In the 1970s, Japanese scientist Masahiro Mori put forward a hypothesis that revolved around people’s interactions with advanced A.I. Part of his theory involved the notion of human rejection at the possibility of robots becoming “too real.” This concept was referred to as an “uncanny valley,” and today it serves as the inspiration for Midnight Juggernauts‘ brand spanking new album, which bears the same name.
Taking its cues from such a source suggests that the project has some sort of evolutionary premise, and indeed it does. By melding 70s sounds with modern electronic elements, the Juggernauts’ sound has matured and given Uncanny Valley a simultaneously vintage and futuristic flair.
Opening cut ‘HCL’ is a good indicator of what is in store, mesmerising with shadowy vocals and uplifting hooks. ‘Master of Gold’ shines with its lush, psychedelic folk vibe, intoxicating to the ear and easily a highlight. Disco elements found on ‘Memorium’ and ‘Sugar and Bullets’ bounce alongside droning vocals that sound both robotic and romantic, further embracing Mori’s ideas of cyborgs and humanity. As ‘Melodiya’ closes off the set with its 80s inspired drums, the journey through the titular valley proves to be a pleasurable, intergalactic one.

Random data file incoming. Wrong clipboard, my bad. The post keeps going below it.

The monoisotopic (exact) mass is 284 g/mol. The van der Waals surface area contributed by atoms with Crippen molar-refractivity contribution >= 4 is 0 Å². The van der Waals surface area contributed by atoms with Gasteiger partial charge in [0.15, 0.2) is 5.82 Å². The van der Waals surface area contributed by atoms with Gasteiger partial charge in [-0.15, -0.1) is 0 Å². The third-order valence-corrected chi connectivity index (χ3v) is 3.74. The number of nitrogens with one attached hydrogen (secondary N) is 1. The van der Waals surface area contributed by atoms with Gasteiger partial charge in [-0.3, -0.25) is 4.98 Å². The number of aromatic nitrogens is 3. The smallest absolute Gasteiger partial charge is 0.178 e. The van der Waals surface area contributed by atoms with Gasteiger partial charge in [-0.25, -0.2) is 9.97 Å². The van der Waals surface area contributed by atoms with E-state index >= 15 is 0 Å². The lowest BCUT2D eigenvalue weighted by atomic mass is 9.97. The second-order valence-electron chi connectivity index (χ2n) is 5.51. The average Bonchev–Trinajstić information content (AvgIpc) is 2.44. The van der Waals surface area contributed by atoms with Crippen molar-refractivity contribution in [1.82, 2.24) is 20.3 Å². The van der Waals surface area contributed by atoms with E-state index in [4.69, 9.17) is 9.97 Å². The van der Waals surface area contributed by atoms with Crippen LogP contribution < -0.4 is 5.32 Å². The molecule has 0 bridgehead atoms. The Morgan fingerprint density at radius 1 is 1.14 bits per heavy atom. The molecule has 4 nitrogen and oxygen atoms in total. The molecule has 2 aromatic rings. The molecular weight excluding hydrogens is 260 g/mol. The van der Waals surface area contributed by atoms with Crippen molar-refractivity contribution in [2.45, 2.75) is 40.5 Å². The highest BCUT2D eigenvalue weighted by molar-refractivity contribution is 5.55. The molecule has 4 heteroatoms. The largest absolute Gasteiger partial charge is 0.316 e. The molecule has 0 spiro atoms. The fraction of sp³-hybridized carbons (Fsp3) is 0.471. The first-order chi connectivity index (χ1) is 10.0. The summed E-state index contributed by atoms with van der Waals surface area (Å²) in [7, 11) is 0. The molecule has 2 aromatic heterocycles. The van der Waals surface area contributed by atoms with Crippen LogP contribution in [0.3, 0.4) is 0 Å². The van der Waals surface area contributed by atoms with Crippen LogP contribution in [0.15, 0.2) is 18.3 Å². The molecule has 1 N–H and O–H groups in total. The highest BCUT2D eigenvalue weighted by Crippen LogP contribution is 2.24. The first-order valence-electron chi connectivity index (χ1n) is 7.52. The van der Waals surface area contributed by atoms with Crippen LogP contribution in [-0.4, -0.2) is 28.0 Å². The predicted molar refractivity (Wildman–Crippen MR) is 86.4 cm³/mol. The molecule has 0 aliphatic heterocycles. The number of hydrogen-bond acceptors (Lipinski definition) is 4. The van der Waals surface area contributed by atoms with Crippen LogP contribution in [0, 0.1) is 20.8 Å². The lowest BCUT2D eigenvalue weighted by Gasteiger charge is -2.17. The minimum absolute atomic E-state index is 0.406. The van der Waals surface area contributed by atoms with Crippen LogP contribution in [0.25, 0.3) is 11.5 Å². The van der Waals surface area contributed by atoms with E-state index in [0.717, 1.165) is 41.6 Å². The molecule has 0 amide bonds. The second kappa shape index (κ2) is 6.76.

The juxtaposition of the past and the future has worked out for Midnight Juggernauts. They’ve delivered an effort that shows growth yet doesn’t alienate itself from past releases. Uncanny Valley is an unforgettable trip, and one that serves to highlight the staying power of the Australian trio.
Star rating: 4 out of 5
Midnight Juggernauts’ Uncanny Valley is out now on iTunes.